To prosper we must adapt
May 28 2010 by Oliver Stephens, The Journal
Your customers are changing - and you need to react. Oliver Stephens offers an insight into how you can make sure that your business doesn't get left behind.
IT'S great that we seem to be coming out of the recession. But do we just get back to what we were doing before? It is has often been said “if you do what you’ve always done you’ll get what you’ve always got”. In other words, if you don’t make changes you’ll end up with the same as you always had.
Of course this is no longer true. If you do the same things now you’ll end up with less. Why? Because due to the recession, the environment has changed, and most importantly, so has your customer.
As businesses we need to understand this new customer and adjust how we communicate with him or her accordingly. We have put together a guide identifying seven patterns and some positive actions we can take. It’s based upon the experiences of our clients, a collation of research, press reports and, of course, our own opinions. Here we present to you your new customer.
It’s hardly surprising that consumers and businesses are changing their buying behaviour given what they’ve been through (and are still going through). They’re bruised and scarred and this has changed the way they respond to our communications and products. The behaviours we’re highlighting are obviously very general and are driven by both emotional and rational issues: The emotions of fear of the future, for instance, supported by the rational ability to share and compare online. Of course, the internet and played a huge part in accelerating this behaviour.
We need to understand and recognise these behaviours fast, because some are now so engrained that they have become the new paradigms for buyer behaviour in both business and consumer markets.
1. The New Value Equation
OUR first new rule of engagement is the New Value Paradigm. We all know this bedrock of marketing theory and pricing strategy. It’s simple and goes along the lines of “you get what you pay for”, because there has always been a trade off between what you pay and the level of quality you expect in goods or services.
But things have changed. Now we demand better pricing, but we expect our usual levels of quality. That doesn’t mean that if we pay rock bottom prices we should get top quality, but we want the same overall quality that we were used to getting before. As Peter Vicary Smith, CEO of Which, summed it up “savvy shoppers can make the most of their money without compromising on quality”.
What’s the evidence of this? Well it’s been clear in many markets, but we’ve seen it with two of our retail clients Sainsbury’s and New Look, who have benefited from the new rules. If you want great value and good quality then Sainsbury’s and New Look would be a good choice for you. Sainsbury’s strengthened their position further in the New Value Paradigm by launching a quality, “value” range which captured share. A great strategy under the circumstances.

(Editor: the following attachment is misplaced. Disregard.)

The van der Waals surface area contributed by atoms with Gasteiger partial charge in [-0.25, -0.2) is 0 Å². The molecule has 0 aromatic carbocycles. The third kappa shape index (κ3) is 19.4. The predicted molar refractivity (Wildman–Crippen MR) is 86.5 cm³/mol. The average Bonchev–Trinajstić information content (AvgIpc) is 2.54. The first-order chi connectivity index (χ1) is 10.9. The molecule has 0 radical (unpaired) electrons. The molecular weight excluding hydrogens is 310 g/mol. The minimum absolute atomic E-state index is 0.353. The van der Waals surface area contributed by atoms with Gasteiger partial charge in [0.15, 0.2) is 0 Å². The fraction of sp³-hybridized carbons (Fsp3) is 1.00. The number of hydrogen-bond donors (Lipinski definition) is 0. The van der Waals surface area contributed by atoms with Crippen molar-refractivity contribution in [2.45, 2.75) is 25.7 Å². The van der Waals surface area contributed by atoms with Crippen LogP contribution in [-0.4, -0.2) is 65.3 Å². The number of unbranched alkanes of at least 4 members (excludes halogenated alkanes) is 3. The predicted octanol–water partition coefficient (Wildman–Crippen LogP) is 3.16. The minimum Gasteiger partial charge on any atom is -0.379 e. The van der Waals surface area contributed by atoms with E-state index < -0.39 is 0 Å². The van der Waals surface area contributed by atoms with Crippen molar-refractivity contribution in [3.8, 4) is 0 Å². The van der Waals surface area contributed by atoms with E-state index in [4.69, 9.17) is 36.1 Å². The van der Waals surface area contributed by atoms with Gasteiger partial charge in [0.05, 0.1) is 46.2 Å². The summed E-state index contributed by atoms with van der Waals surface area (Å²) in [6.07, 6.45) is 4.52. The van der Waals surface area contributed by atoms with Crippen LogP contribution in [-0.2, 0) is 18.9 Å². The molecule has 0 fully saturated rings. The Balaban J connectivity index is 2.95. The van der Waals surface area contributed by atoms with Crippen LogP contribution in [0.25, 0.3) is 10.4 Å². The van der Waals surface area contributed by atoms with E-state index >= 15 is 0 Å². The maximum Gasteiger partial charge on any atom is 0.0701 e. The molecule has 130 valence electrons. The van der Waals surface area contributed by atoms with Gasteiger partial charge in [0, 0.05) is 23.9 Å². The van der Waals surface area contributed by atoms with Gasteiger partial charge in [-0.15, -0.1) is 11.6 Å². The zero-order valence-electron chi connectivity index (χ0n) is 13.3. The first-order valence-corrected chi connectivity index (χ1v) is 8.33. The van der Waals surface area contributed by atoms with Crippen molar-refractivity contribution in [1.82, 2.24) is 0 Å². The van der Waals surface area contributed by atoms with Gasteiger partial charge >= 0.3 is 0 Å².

Other retailers, either at the bottom or top of the pricing matrix had greater difficulty responding. If you discount in these circumstances, you have to discount long term – and that kills your brand. That’s why the trend has been a move towards value added promotional activity.
We’ve seen this first hand in the growth of our own gift card, e-voucher and rewards business. It’s doubled since the recession started and a big part of the growth has been in the business-to-business market, rewarding customers with other manufacturers’ offerings, adding benefit from the association with another strong brand name. The need to reward customers brings us to our next shift in behaviour.
2. Customers are no longer loyal
THIS has been widely commented upon and for brands it has become an ugly truth. Customers are not by nature loyal any more.
It used to be that there was a genuine inertia preventing consumers and businesses switching suppliers of any sort. The recession and the behaviour of suppliers has meant that loyalty is a luxury which the customer can’t afford any more.
There has consequentially been a massive shift in the perception of trust in brands. We no longer trust established brands like banks and utilities (or governments).
We are more likely to put our faith in retailers and online brands like Google or Money Supermarket and this puts them right back in the place where they can compare prices online, putting even more price pressure on suppliers. Given that we all know how expensive and difficult it can be and how long it can take to get a new customer, this means that more than ever we have to focus on loyalty. We have to think about the mix of new relevant products, and where we communicate about them (and we know they’re looking online so that’ll be a good place to start).
Reward will be important and to prove the point Tesco has launched a new loyalty card. The likes of Dell have been working hard on loyalty as well throughout the recession, providing each customer with an account manager and personalised offers. The key will be to provide schemes that will encourage customers to stay with us, but also purchase more along the way, rewarding long term good behaviour, as opposed to one-off behaviour. The principle can be applied to staff rewards to protect and motivate valuable staff assets.